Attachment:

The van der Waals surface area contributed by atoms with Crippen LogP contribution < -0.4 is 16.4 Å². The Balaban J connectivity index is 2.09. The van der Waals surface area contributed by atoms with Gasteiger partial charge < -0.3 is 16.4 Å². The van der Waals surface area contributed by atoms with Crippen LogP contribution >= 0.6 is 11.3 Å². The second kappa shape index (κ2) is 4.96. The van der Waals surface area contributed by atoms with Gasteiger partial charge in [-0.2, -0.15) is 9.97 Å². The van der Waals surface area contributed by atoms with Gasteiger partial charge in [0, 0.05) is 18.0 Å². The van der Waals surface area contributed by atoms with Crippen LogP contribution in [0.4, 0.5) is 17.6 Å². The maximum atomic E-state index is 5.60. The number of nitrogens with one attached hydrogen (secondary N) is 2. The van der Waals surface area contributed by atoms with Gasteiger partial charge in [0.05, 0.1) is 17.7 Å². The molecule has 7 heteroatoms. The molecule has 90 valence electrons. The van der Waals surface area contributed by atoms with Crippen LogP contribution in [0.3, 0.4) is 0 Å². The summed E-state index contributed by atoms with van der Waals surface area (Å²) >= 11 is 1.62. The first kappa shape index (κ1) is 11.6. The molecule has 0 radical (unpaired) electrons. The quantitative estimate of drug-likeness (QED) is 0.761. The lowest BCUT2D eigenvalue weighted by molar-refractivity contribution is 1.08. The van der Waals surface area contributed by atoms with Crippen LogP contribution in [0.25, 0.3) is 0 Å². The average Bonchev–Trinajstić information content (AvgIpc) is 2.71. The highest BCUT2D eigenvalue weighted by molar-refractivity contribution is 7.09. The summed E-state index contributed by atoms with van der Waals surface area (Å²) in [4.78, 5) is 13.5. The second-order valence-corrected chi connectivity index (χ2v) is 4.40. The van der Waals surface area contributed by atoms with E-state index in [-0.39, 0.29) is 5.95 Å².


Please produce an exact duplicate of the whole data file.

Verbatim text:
The van der Waals surface area contributed by atoms with Crippen LogP contribution < -0.4 is 16.4 Å². The Balaban J connectivity index is 2.09. The van der Waals surface area contributed by atoms with Gasteiger partial charge < -0.3 is 16.4 Å². The van der Waals surface area contributed by atoms with Crippen LogP contribution >= 0.6 is 11.3 Å². The second kappa shape index (κ2) is 4.96. The van der Waals surface area contributed by atoms with Gasteiger partial charge in [-0.2, -0.15) is 9.97 Å². The van der Waals surface area contributed by atoms with Gasteiger partial charge in [0, 0.05) is 18.0 Å². The van der Waals surface area contributed by atoms with Crippen LogP contribution in [0.4, 0.5) is 17.6 Å². The maximum atomic E-state index is 5.60. The number of nitrogens with one attached hydrogen (secondary N) is 2. The van der Waals surface area contributed by atoms with Gasteiger partial charge in [0.05, 0.1) is 17.7 Å². The molecule has 7 heteroatoms. The molecule has 90 valence electrons. The van der Waals surface area contributed by atoms with Crippen LogP contribution in [0.3, 0.4) is 0 Å². The summed E-state index contributed by atoms with van der Waals surface area (Å²) >= 11 is 1.62. The first kappa shape index (κ1) is 11.6. The molecule has 0 radical (unpaired) electrons. The quantitative estimate of drug-likeness (QED) is 0.761. The lowest BCUT2D eigenvalue weighted by molar-refractivity contribution is 1.08. The van der Waals surface area contributed by atoms with Crippen LogP contribution in [0.25, 0.3) is 0 Å². The average Bonchev–Trinajstić information content (AvgIpc) is 2.71. The highest BCUT2D eigenvalue weighted by molar-refractivity contribution is 7.09. The summed E-state index contributed by atoms with van der Waals surface area (Å²) in [4.78, 5) is 13.5. The second-order valence-corrected chi connectivity index (χ2v) is 4.40. The van der Waals surface area contributed by atoms with E-state index in [-0.39, 0.29) is 5.95 Å².